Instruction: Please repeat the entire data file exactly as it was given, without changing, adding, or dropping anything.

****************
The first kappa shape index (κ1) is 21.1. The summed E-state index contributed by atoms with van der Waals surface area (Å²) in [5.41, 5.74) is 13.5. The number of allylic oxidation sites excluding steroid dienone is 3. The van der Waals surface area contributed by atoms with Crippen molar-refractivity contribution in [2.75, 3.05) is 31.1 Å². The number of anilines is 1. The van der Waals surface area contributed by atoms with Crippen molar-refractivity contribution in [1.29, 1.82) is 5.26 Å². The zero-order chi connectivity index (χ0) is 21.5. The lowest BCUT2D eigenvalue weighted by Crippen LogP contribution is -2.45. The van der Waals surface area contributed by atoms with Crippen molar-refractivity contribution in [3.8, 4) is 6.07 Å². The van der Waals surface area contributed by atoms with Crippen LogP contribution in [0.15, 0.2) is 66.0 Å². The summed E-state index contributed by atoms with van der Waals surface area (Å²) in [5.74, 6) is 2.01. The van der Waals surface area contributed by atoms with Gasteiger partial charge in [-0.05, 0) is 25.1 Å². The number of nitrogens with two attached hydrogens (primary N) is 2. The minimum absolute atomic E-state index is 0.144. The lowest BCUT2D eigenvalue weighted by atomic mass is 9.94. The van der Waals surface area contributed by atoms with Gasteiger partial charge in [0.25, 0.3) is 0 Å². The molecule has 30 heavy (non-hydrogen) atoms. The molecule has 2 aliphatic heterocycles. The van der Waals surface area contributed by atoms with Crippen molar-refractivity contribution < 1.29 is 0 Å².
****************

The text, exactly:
The first kappa shape index (κ1) is 21.1. The summed E-state index contributed by atoms with van der Waals surface area (Å²) in [5.41, 5.74) is 13.5. The number of allylic oxidation sites excluding steroid dienone is 3. The van der Waals surface area contributed by atoms with Crippen molar-refractivity contribution in [2.75, 3.05) is 31.1 Å². The number of anilines is 1. The van der Waals surface area contributed by atoms with Crippen molar-refractivity contribution in [1.29, 1.82) is 5.26 Å². The zero-order chi connectivity index (χ0) is 21.5. The lowest BCUT2D eigenvalue weighted by Crippen LogP contribution is -2.45. The van der Waals surface area contributed by atoms with Crippen molar-refractivity contribution in [3.8, 4) is 6.07 Å². The van der Waals surface area contributed by atoms with Crippen LogP contribution in [0.15, 0.2) is 66.0 Å². The summed E-state index contributed by atoms with van der Waals surface area (Å²) in [5.74, 6) is 2.01. The van der Waals surface area contributed by atoms with Gasteiger partial charge in [-0.05, 0) is 25.1 Å². The number of nitrogens with two attached hydrogens (primary N) is 2. The minimum absolute atomic E-state index is 0.144. The lowest BCUT2D eigenvalue weighted by atomic mass is 9.94. The van der Waals surface area contributed by atoms with Gasteiger partial charge in [0.25, 0.3) is 0 Å². The molecule has 30 heavy (non-hydrogen) atoms. The molecule has 2 aliphatic heterocycles. The van der Waals surface area contributed by atoms with Crippen molar-refractivity contribution < 1.29 is 0 Å².